So we got to the point where he'd been out about six days from school. And I got a call from a really astute school nurse. When they got to a certain number of days, the nurse is like, you know, Johnny's been out like four days this week. What's going on? And finally had a conversation with one of the parents. And the nurse was like, OK, I'm calling the psychologist because I want to plan, because if this goes on for another week, we're in trouble.
Andy: So we got a chance to sit down together and talk about the day. And what I realized: A lot of kids with ADHD and other learning and thinking differences have very strong sensory sensitivities. So what I realized in talking to this child was the bus — we joke, we call the bus the tunnel of love — it is the space that is, you know, 55 kids all in this metal box, with lots of noise, and one adult whose job is to keep them in check and to drive them safely to his school.
Gretchen: My God, it sounds awful.
Rachel: Metal box.
Andy: Yeah. Oh, God, it is. It's a terrible physiological experience for some of us, myself included. He was one of the first kids who got on the bus, and he was on the bus for 35 minutes. That's not uncommon up here in Maine where I live. And I realized he couldn't navigate the sensations. Then when he got to school, we have my favorite thing is the collecting area. So the busses all arrive and the kids are dumped into the cafegymatorium or whatever space it is. And there are 300 kids and three adults who are — air quotes — supervising these children. And the noises and sensations and bumping and smells are all bombarding these children.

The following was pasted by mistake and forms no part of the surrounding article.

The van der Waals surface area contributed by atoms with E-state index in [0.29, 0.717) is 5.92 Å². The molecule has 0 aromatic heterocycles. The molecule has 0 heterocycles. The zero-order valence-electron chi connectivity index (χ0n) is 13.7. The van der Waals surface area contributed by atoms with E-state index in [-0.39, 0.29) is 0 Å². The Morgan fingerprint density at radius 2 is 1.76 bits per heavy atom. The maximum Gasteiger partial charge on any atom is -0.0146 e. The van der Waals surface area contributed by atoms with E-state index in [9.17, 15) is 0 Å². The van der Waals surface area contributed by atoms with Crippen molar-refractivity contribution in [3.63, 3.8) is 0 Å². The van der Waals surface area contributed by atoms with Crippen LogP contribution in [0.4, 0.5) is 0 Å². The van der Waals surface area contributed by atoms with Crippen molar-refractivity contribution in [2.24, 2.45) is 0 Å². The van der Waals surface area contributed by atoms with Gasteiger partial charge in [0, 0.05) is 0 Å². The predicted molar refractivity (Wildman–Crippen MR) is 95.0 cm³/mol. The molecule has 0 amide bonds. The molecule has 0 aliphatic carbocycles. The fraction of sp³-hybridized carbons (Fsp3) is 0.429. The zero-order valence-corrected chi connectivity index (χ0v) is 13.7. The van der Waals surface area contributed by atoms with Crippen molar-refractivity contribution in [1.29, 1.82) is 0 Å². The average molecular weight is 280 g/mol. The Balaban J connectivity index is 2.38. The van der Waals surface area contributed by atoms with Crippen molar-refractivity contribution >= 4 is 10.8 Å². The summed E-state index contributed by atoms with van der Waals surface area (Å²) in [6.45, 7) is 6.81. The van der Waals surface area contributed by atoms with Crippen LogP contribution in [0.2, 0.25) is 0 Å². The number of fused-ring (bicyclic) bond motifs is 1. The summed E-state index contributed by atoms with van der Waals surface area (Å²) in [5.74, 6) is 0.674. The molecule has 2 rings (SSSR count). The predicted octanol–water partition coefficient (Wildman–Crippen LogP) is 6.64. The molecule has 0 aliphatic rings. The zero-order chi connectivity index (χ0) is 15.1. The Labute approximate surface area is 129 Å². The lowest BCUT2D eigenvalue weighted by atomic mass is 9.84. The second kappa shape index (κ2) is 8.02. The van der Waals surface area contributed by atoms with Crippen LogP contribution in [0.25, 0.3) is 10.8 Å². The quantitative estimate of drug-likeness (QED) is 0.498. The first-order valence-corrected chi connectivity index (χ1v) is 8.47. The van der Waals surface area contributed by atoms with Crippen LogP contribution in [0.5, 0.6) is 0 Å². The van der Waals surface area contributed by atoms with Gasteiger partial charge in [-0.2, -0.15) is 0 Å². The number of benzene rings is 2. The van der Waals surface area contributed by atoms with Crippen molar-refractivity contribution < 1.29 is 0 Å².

So what I was getting the sense of is this young man was getting into the classroom after having the bus experience, cafegymatorium overstimulation, and then the demands started in the classroom eight minutes later. And he wasn't having it. His body was like, I'm so stressed, I can't pay attention, I can't hear. And in that moment he started to show a little bit of agitation and ran to the bathroom and felt really physically uncomfortable.